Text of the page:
The first thing I want to tell you is that all the information in the article is out of date! WHAT! But don’t worry, the basics are still as true now as they were when I tested the sensor. The difference is that version 2 is now available from their website racketware.co.uk. So things are even better.
Let’s Start With The Basics
The sensor fits onto the bottom of your racket. You need to fixed a “dock” that goes under your grip. Racketware provides a grip in the box, so there’s no wasted grips. Once the dock is in place, you then attach the sensor to it. Fear not, it’s a very firm attachment and will not come off in play. You can also purchase extra docks to fit on other rackets, making it easy to switch the sensor between rackets.
The sensor itself weighs about the same as a grip and it does change the balance of the racket ever so slightly. Version 2 is lighter than version one, but even version 1 wasn’t a problem. I like head light rackets, so that helped. If you prefer head heavy rackets then it will have an effect, how much I can’t say as that depends on the weight of your racket. Just bear that in mind before purchasing.
You download a free app to your phone or tablet, which is available for both Apple and Android devices, which connects to your sensor. The sensor can record the data and transfer it to your device later if you don’t have your device with you when playing – so don’t worry about having to have your phone in your pocket when playing – you don’t!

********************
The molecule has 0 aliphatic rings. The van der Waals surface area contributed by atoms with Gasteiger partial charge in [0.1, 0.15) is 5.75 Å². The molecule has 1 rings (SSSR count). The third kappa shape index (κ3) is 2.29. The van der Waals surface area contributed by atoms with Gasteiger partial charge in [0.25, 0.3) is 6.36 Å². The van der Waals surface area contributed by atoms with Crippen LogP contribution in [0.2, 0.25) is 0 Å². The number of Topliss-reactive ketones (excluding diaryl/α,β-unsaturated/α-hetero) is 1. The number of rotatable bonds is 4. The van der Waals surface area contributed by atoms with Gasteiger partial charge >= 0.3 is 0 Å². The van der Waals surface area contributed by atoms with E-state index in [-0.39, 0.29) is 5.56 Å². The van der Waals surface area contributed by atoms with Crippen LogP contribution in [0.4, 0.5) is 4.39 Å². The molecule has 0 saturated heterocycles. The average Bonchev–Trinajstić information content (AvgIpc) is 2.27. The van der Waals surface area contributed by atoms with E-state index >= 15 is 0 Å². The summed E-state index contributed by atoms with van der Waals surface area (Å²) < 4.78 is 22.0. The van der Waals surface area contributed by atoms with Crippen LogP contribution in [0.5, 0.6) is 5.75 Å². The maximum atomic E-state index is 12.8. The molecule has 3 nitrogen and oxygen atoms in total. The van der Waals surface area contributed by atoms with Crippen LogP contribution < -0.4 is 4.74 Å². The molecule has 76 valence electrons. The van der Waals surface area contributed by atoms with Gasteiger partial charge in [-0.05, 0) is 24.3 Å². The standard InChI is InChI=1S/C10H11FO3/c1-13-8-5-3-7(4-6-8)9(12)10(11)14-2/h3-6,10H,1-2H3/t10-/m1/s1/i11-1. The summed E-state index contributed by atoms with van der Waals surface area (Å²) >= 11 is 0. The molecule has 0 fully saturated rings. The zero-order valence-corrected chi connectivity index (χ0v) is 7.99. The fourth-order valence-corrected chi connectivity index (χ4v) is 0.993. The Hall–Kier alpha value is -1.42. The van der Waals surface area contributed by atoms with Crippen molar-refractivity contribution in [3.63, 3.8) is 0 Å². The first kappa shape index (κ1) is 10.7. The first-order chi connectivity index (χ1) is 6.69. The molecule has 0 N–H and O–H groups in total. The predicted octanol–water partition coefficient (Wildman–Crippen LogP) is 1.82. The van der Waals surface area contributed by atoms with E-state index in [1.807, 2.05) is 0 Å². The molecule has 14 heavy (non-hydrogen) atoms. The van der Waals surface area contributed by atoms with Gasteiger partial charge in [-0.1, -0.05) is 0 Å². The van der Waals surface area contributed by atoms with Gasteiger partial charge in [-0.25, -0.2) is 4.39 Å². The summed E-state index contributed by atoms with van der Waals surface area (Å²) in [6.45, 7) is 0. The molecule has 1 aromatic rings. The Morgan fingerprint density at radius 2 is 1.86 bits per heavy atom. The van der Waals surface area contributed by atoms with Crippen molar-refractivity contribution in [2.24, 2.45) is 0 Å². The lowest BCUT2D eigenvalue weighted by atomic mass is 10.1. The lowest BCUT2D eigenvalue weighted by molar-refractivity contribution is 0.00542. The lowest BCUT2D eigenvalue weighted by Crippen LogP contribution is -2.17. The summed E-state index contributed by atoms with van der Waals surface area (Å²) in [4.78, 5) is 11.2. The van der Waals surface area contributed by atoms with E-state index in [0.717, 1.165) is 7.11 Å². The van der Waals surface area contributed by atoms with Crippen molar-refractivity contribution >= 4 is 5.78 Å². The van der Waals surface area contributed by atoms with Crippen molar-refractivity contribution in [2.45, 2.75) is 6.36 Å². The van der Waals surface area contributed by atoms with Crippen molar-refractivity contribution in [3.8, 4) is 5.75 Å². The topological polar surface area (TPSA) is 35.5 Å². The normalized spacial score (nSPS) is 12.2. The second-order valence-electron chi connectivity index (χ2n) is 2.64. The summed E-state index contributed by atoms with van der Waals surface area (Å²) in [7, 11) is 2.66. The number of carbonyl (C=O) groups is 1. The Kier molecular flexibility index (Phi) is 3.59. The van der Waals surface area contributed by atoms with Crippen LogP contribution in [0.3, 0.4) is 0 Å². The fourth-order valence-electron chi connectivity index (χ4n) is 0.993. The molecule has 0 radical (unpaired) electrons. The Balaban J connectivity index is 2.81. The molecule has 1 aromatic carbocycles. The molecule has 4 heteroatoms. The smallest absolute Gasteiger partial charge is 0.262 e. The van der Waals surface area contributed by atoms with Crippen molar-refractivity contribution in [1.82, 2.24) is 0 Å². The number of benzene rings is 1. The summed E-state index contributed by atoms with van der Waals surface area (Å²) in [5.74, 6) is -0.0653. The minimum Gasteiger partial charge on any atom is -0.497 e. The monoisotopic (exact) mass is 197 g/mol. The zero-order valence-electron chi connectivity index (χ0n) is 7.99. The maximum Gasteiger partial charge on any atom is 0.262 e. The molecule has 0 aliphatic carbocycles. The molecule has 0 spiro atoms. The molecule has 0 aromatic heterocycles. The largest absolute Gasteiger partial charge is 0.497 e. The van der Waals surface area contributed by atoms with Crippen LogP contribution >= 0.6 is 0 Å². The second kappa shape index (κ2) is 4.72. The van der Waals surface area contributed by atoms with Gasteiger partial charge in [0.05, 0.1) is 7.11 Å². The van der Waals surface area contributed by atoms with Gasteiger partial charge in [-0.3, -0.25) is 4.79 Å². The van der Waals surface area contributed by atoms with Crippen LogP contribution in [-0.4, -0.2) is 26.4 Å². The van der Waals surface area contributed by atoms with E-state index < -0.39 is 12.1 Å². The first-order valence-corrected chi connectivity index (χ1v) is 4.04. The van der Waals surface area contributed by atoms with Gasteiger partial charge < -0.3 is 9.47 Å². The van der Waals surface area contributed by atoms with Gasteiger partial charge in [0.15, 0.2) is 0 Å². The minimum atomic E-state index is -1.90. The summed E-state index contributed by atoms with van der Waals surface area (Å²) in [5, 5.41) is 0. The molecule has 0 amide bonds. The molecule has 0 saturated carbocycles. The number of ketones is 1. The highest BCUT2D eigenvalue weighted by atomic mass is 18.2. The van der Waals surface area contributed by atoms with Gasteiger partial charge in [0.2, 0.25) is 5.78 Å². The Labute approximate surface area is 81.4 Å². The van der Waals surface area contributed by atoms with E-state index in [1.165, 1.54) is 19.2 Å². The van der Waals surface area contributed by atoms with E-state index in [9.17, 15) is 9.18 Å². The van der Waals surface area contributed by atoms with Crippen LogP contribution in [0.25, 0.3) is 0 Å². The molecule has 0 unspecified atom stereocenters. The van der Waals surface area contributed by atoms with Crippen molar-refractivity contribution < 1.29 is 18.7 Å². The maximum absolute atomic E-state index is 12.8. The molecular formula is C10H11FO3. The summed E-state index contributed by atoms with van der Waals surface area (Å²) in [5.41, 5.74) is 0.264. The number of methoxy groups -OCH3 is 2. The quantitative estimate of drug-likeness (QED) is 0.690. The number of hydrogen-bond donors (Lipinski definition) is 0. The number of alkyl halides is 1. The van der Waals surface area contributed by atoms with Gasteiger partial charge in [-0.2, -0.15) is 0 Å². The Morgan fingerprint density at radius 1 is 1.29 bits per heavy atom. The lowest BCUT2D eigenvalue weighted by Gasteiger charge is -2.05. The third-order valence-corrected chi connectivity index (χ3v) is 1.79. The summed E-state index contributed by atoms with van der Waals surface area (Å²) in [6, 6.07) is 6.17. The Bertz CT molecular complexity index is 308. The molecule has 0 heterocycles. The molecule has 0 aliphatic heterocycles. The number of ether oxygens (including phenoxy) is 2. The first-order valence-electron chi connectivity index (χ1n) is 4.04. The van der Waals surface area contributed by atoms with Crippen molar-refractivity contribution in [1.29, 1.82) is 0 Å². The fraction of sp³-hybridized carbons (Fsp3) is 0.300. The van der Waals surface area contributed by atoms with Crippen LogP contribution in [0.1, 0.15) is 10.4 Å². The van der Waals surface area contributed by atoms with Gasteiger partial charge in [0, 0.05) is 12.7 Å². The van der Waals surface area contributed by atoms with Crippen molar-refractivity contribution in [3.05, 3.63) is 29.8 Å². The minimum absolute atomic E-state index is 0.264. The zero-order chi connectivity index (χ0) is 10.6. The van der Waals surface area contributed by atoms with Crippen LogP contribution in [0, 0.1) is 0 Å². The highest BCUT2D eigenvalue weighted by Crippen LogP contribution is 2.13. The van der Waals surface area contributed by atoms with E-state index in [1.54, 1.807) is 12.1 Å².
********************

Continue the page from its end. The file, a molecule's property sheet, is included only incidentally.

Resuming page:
What is does
The sensor records all the details of your swing in a 3D model, that is presented to you in an easy-to-understand graph. It overlays lots of swings of the same shot so you can see how consistent your swing is. You can even compare you swing to a professional player and try to emulate their swing. It does more than that though. It can tell you the average length of your rallies, a great metric for gauging your match fitness and skill, it tell you where on the court your winners are coming from, where you make the most mistakes. In short, it tells you everything you need to know about your game, both technically and tactically, to get better. And getting better is what this website is all about!
Should You Buy One?
Can you afford it? At the time of this article, it costs 149 Pounds. Certainly not cheap, but compared to many electronic items nowadays not overpriced either. If I were playing competitive squash and looking to improve my game, hopefully in collaboration with a coach, then yes, I would buy one.